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Beitragstitel An Atypical Complication of Anterior Cervical Discectomy and Fusion: Sulcal Artery Syndrome
  1. Timo Miesbach HFR - hôpital fribourgeois Vortragender
  2. Daniele Valsecchi HFR - hôpital fribourgeois
  3. Fatos Ramadani HFR - hôpital fribourgeois
  4. Cristina Goga HFR - Hôpital Cantonal Fribourg
  5. Philippe Otten HFR - hôpital fribourgeois
  6. Gianluca Maestretti HFR - hôpital fribourgeois
Präsentationsform Poster
  • A03 - Wirbelsäule
Abstract Introduction: Anterior cervical discectomy and fusion (ACDF) is a frequent intervention in spine surgery. Neurologic worsening, vocal cord paralysis and Horner syndrome are among the known complications. Here we describe the first case of a sulcal artery syndrome after such an intervention.
Methods: We report the case of a 47-year-old woman who underwent ACDF with plating from C3 to C5 for degenerative cervical disc disease. Intraoperatively, while the C4/C5 cage was positioned, a sudden loss of MEPs on the right side was noted while SSEPs stayed unaltered. Thorough inspection did not show any neural compression or vascular damage. After an uneventful immediate postoperative course, the patient developed a progressive anesthesia on the right side with a sensory level at Th3, associated with impaired hot/cold discrimination about 7h after the surgery. On the left side, a slight hemiparesis with strength M4/5 was noted. Two days later, the symptoms worsened with stinging sensations and hypoesthesia in the territory of the right maxillary nerve.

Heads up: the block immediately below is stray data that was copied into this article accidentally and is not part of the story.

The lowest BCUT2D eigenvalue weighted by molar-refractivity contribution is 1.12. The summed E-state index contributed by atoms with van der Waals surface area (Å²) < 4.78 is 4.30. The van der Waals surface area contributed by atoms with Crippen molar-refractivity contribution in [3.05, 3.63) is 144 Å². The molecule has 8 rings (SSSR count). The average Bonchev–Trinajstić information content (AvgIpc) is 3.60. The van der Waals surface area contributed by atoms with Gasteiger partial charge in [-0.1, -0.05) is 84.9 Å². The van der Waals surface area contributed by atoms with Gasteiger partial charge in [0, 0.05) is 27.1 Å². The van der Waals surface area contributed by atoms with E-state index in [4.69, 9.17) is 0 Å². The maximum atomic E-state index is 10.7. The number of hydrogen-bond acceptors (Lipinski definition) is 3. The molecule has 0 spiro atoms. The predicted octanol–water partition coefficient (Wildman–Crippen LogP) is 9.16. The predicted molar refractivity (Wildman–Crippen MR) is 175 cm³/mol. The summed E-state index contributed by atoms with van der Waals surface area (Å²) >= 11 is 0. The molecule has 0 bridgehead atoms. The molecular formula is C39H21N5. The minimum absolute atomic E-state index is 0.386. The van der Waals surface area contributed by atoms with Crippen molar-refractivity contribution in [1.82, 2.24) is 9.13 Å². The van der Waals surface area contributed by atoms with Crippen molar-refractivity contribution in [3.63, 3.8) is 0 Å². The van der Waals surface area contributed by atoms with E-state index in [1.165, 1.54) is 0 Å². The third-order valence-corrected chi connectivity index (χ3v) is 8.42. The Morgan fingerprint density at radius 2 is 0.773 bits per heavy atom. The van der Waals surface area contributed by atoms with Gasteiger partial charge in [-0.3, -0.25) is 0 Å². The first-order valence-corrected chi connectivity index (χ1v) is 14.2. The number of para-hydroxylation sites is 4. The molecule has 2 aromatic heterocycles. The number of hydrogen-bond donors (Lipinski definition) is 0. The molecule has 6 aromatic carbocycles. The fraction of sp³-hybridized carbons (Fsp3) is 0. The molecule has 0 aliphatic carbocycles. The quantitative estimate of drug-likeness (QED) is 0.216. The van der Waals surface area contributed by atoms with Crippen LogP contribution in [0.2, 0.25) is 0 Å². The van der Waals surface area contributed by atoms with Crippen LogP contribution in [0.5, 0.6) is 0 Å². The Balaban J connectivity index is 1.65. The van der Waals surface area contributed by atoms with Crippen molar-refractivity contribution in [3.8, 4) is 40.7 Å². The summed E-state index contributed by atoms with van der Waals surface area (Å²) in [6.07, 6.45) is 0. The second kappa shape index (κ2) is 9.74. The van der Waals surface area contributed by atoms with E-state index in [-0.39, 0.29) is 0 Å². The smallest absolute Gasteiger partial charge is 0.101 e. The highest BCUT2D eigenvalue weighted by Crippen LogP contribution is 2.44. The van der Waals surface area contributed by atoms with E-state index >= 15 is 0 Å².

Results: A CT-scan showed no displacement of the material and no hematoma. The MRI of the brain and cervical spine showed a spinal cord ischemia at the level of C3-C4, in the territory of the sulcal artery. Oral steroids and acetylsalicylic acid were started. After worsening of the symptoms, a second MRI showed a progression of the edema, potentially involving the caudal part of the spinal nucleus of the trigeminal nerve. At one year after the intervention there is residual impairment of hot/cold discrimination and position sense in the right side of the body.
Conclusion: We report the first case to our knowledge of sulcal artery syndrome after ACDF with the clinical correlate of an incomplete Brown-Séquard syndrome. No evidence of direct damage to the spinal cord was found. The probable cause is vessel occlusion, but the exact mechanism cannot be ascertained. In these circumstances, even though the prognosis is mostly favorable, further work-up in search of possible vascular pathology (arteriosclerosis, dissection) and/or hypercoagulable states may be warranted.
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